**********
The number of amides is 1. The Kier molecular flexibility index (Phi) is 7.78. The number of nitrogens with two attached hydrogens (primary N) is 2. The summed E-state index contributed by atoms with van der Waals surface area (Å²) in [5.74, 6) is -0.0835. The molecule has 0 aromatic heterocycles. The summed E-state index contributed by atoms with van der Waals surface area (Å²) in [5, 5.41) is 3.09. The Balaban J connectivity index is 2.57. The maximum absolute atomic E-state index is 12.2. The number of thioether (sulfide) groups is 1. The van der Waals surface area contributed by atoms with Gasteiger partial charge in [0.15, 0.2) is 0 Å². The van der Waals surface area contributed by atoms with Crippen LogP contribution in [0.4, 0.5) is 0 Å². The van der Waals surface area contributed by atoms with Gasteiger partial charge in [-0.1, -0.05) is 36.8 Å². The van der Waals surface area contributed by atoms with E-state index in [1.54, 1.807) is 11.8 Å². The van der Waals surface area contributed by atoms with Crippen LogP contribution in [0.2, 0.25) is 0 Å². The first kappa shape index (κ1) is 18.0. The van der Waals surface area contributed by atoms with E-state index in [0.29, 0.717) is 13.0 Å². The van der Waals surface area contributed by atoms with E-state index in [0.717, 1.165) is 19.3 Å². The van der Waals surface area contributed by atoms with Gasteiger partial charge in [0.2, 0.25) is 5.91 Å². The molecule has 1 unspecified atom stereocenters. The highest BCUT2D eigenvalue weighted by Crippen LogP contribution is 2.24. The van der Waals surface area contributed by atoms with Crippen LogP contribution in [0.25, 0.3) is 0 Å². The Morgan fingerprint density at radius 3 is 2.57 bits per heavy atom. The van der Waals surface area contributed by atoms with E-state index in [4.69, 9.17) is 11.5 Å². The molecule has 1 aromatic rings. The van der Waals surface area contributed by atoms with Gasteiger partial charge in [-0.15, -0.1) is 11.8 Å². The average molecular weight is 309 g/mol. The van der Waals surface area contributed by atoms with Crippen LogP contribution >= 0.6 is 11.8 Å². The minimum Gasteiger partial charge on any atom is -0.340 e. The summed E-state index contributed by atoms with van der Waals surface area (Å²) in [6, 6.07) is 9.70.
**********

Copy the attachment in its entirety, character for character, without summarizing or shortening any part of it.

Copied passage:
The number of amides is 1. The Kier molecular flexibility index (Phi) is 7.78. The number of nitrogens with two attached hydrogens (primary N) is 2. The summed E-state index contributed by atoms with van der Waals surface area (Å²) in [5.74, 6) is -0.0835. The molecule has 0 aromatic heterocycles. The summed E-state index contributed by atoms with van der Waals surface area (Å²) in [5, 5.41) is 3.09. The Balaban J connectivity index is 2.57. The maximum absolute atomic E-state index is 12.2. The number of thioether (sulfide) groups is 1. The van der Waals surface area contributed by atoms with Gasteiger partial charge in [0.15, 0.2) is 0 Å². The van der Waals surface area contributed by atoms with Crippen LogP contribution in [0.4, 0.5) is 0 Å². The van der Waals surface area contributed by atoms with Gasteiger partial charge in [-0.1, -0.05) is 36.8 Å². The van der Waals surface area contributed by atoms with E-state index in [1.54, 1.807) is 11.8 Å². The van der Waals surface area contributed by atoms with Crippen LogP contribution in [0.2, 0.25) is 0 Å². The first kappa shape index (κ1) is 18.0. The van der Waals surface area contributed by atoms with E-state index in [0.29, 0.717) is 13.0 Å². The van der Waals surface area contributed by atoms with E-state index in [0.717, 1.165) is 19.3 Å². The van der Waals surface area contributed by atoms with Gasteiger partial charge in [0.2, 0.25) is 5.91 Å². The molecule has 1 unspecified atom stereocenters. The highest BCUT2D eigenvalue weighted by Crippen LogP contribution is 2.24. The van der Waals surface area contributed by atoms with Crippen LogP contribution in [0.25, 0.3) is 0 Å². The Morgan fingerprint density at radius 3 is 2.57 bits per heavy atom. The van der Waals surface area contributed by atoms with E-state index in [4.69, 9.17) is 11.5 Å². The molecule has 1 aromatic rings. The van der Waals surface area contributed by atoms with Gasteiger partial charge in [-0.15, -0.1) is 11.8 Å². The average molecular weight is 309 g/mol. The van der Waals surface area contributed by atoms with Crippen LogP contribution >= 0.6 is 11.8 Å². The minimum Gasteiger partial charge on any atom is -0.340 e. The summed E-state index contributed by atoms with van der Waals surface area (Å²) in [6, 6.07) is 9.70.